How Rocketship Education Is Providing Excellent Education Across San Jose

Established in 2006, by Preston Smith and John Danner, Rocketship is a chain of free, college prep charter schools. They have now inaugurated five schools in San Jose, California. The number of students in each school averaged out to 450. They believe that the journey to college and beyond starts in kindergarten. Their belief that every child is gifted and deserves good education is the driving force behind the non-profit organization. Studies show that for the year 2016-17, 85% of the students enrolled in Rocketship charter schools were from low-income families. Out of which 90% qualify for free lunch and 75% have English as a second language.

The learning model implemented by Rocketship school is hybrid in the sense that the learning experience is not only limited to classroom teaching but also dedicated online learning platform and tutoring given to small groups of students. To eliminate any achievement gap, Rocketship focuses on enrolling students belonging from families with low income. They also have a history of working with a non-profit organization called Team America, that helps college graduates to get a job in the teaching profession.

In 2016, with the partnership of Rocketship and Techbridge, a major treat for the fifth-grade students was arranged, who were allowed to visit eBay’s Global Headquarters. In the same school year, Rocketship’s partnership with Web of Life Field (WOLF) School resulted in arranging science trips for fifth-grade students.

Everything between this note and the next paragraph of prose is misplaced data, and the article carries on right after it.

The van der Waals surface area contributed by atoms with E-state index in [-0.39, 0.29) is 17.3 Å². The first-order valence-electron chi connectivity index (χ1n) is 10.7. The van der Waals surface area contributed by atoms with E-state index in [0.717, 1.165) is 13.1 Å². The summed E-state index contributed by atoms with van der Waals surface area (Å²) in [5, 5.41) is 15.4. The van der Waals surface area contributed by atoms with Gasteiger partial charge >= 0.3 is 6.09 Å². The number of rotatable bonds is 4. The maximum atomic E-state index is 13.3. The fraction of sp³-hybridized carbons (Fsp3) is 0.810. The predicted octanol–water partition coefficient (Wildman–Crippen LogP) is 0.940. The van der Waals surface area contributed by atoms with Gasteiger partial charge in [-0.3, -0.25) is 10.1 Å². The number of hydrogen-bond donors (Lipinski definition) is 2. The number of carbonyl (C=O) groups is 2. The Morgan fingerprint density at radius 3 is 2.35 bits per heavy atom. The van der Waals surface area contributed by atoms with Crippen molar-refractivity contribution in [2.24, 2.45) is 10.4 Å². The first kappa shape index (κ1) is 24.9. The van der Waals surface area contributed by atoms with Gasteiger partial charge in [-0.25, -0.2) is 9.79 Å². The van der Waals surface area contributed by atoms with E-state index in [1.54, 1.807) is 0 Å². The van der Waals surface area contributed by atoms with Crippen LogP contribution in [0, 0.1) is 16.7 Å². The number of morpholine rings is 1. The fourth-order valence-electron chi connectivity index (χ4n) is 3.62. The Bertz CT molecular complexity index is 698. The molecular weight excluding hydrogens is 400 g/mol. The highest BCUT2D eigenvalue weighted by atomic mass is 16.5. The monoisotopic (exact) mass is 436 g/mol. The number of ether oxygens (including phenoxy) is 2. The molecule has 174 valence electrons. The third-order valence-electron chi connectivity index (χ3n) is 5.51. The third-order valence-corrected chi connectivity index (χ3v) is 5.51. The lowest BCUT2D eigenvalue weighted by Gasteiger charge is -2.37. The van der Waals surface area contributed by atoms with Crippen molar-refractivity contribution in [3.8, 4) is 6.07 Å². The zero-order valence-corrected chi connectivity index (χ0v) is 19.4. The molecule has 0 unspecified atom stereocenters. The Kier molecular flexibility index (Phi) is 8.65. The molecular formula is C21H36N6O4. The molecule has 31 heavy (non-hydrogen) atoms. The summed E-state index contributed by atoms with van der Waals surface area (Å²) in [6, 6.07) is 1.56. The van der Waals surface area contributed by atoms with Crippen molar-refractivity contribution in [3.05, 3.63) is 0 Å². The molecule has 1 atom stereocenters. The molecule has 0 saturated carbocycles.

In June 2016, NPR covered Rocketship charter schools and the piece written by head blogger Anya Kamenetz, was debated to be unbalanced. Though the piece stated that it is one of the most nationally applauded network of charter schools with an innovative learning model, emphasis on its recurrent problems was focused too.

Rocketship implemented a hybrid and technologically advanced learning model which they had to change later after reduction in their expansion goals. This is a topic that resurfaces every now and then. Another part of the writing that sounded incorrect was the use of the word ‘company’ to define Rocketship, which is a non-profit organization. The word has been used in several instances which can be interpreted as a critical accusation of being commercial. The supporters of Rocketship tried to buzz the NPR, but the writers and editors of the writing very not made available for making any comments. People were surprised that the piece went through the editing process without any red flags.